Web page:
Lucille’s own zine, Fem Static, takes a look at a variety of topics through a feminist lens – including kink and cosplay, transgender and non-binary topics, global feminism and body positivity – will be among those provided.

The free nature of zines is what Lucille said she loves most about them.

“Zines are great because there’s really no rules to them. Some can be the size of a post-it note or the size of a traditional magazine,” she explained. “They’re typically full of illustrations, articles and artwork; they’re a true expression of art from the creator because they have sole control of their magazine.”

Joseph (Joe) Dick.

Queer Visibility & Conversations

According to Joseph (Joe) Dick, Phoenix native, yogi, writer and artist, the fest is an opportunity to celebrate the many different aspects of the LGBTQ community that regularly go unseen.

It was his time as a yoga instructor combined with his own experiences with polyamory that inspired Dick to create his first zine, Queer Fear, which breaks down and examines the traditional notions of modern relationships and reframes them in an LGBTQ framework.

“My own personal journey inspired it, having coming out a year ago,” Dick said. “Transitioning, turning a friendship into a marriage was a huge learning experience for me. The zine is a platform to highlight and examine relationships, connections and the internal struggle to become a more perfect version of yourself.”

Because there are so many issues surrounding the way members of the LGBTQ community look at themselves, Dick said, and Queer Fear is his contribution to that conversation.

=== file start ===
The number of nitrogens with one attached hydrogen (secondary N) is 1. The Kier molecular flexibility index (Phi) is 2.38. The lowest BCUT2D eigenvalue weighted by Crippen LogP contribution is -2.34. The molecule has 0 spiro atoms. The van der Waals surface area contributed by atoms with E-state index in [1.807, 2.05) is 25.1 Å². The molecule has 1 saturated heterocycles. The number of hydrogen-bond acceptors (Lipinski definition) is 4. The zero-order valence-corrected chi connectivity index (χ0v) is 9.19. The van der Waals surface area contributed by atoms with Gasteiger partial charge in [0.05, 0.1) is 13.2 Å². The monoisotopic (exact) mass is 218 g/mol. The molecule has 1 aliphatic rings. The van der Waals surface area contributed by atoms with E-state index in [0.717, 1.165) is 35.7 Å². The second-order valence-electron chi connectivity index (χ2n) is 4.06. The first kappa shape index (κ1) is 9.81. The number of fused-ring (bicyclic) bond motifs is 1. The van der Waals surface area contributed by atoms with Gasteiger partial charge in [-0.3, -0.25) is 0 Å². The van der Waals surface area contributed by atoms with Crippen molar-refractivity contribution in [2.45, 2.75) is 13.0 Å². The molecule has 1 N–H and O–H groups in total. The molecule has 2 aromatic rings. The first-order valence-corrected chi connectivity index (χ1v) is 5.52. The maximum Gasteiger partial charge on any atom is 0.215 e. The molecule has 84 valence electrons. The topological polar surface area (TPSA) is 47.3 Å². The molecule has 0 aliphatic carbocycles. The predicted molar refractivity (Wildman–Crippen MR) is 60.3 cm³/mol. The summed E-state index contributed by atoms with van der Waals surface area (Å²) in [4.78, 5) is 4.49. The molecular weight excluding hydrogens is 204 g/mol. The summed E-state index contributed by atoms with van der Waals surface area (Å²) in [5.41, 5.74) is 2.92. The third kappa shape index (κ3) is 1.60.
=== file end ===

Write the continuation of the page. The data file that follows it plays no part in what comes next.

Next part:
“There’s a lot of hypersexualization and body shaming within the LGBT[Q] community,” Dick said. “This was a way to get people to look at themselves more objectively and the zine gives me a more visual opportunity to illustrate those ideas.”

Dick hopes his zine broadens the horizons of fellow, local LGBTQ Phoenicians when he debuts the first issue at PHX Zine Fest.

“What I’m really looking to do with the zine is to make the everyday invisible, visible,” Dick said.  “ … The internal is not always so visible and one of the crimes of it is [that] we don’t get to talk about it or really have a conversation about it. Those conversations don’t happen in traditionally heterosexual spaces, so Queer Fear is all about visualizing those fears, talking about them and facing them out in the open.”

A sneak peek of the ”PaperDolls” series from Queer Fear by Joe Dick.

For zinesters like Lucille and artists like Dick, PHX Zine Fest is about shining a spotlight on other aspects of the LGBTQ Phoenix community that otherwise get lost between the pages of the predominantly heterosexual culture we live in.

“It’s important we bring the flavor of our experience into every venue we can. Representation and seeing queer themes is so important,” Dick said. “I would hope someone walking through the event could see a trans model or queer woman of color to not only see how diverse our community is but to also realize there’s someone just as diverse as they are and realize that we’re really not alone.”

The festival, which is free and open to all ages, will include performances by local bands, discussions, guest speakers and workshops.